Reveals the Five Best Graphic Designer Portfolio Practices

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( — May 21,2013) New York City, NY — Having a graphic design portfolio that stands out from the pack is important, even more so in today’s tough job market. Rather than battling other applicants with an inferior portfolio, creating a visually pleasing and informative one can help an aspiring designer land their dream job. To that end, a new feature article by creative director and co-founder of’s Shmouel Halimi reveals the five best portfolio practices.

Shmoo starts by recommending that fully completed projects appear in the portfolio, telling us, “Show off work that is thought out and complete. If it comes down to two designers vying for the same position where one is an obvious natural talent with a body of work that shows an inability to finish and the other has a strong portfolio with well rounded projects, I’m going with the finisher every time.”

Controlling the message is also of mammoth importance. Shmoo envisions a portfolio that, perhaps not surprisingly, leads off with a person’s strongest body of work: “Start off with the project that best shows your skill level and potential and follow up with three or four solid examples.”Thoroughly reviewing the portfolio’s content is also a must. A designer can look over his finished product until his eyes give out, but perhaps more effective is showing the portfolio to a friend for input. Friends and family can look for blatant errors like spelling and grammar, while more qualified reviewers can suggest content changes.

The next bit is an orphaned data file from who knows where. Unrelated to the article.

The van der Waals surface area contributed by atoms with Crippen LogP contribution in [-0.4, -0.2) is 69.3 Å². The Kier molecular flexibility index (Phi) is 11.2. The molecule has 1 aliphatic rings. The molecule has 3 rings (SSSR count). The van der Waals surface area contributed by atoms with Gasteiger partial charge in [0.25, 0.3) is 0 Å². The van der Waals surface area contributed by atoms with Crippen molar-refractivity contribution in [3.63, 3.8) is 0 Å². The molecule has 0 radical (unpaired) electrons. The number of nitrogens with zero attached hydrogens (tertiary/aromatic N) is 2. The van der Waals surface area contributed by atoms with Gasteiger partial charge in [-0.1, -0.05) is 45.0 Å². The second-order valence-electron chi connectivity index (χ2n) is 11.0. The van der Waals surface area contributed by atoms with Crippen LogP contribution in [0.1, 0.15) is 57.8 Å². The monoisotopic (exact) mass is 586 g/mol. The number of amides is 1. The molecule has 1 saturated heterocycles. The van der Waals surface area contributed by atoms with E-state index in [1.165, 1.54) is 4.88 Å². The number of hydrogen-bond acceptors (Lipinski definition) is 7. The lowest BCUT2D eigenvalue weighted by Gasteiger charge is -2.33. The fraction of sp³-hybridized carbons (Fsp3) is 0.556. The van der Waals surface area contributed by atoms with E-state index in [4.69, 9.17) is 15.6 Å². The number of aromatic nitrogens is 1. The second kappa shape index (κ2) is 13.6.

As is the case with standard resumes, it’s important to be up front. As Shmoo told us, “Nothing drives a creative director battier than looking through a portfolio of top shelf work and having no idea what the applicant did on each project. Be clear about your role.” No matter how large or small, a person’s role should be explained fully. Finally, as the old saying goes, K.I.S.S “Keep it simple stupid.” Having an uncomplicated portfolio can make the difference between landing a lucrative position and being left out in the cold eating ramen noodles. As Halimi summed it up, “Keep the presentation simple, the artwork big, and your contact information easy to find and you’ll be light decades ahead of your competition.”

At the end of Shmoo’s piece which you can find HERE, readers are asked three questions about their own experiences:What do you think is the most important best practice for your portfolio? How many projects do you have in your portfolio? How often do you update your portfolio? 

Shmoo is a critically acclaimed creative artist and art director from Paris. New York-taught and now based out of Jerusalem, he uses photography, typography and vectors as a way of collecting material to realize powerful ads, posters and visual art. His Graphic Design Portfilio can be viewed here.

CONTACT:David Bryce Advertigo Media E-Mail: advertigomedia (at) icloud (dot) com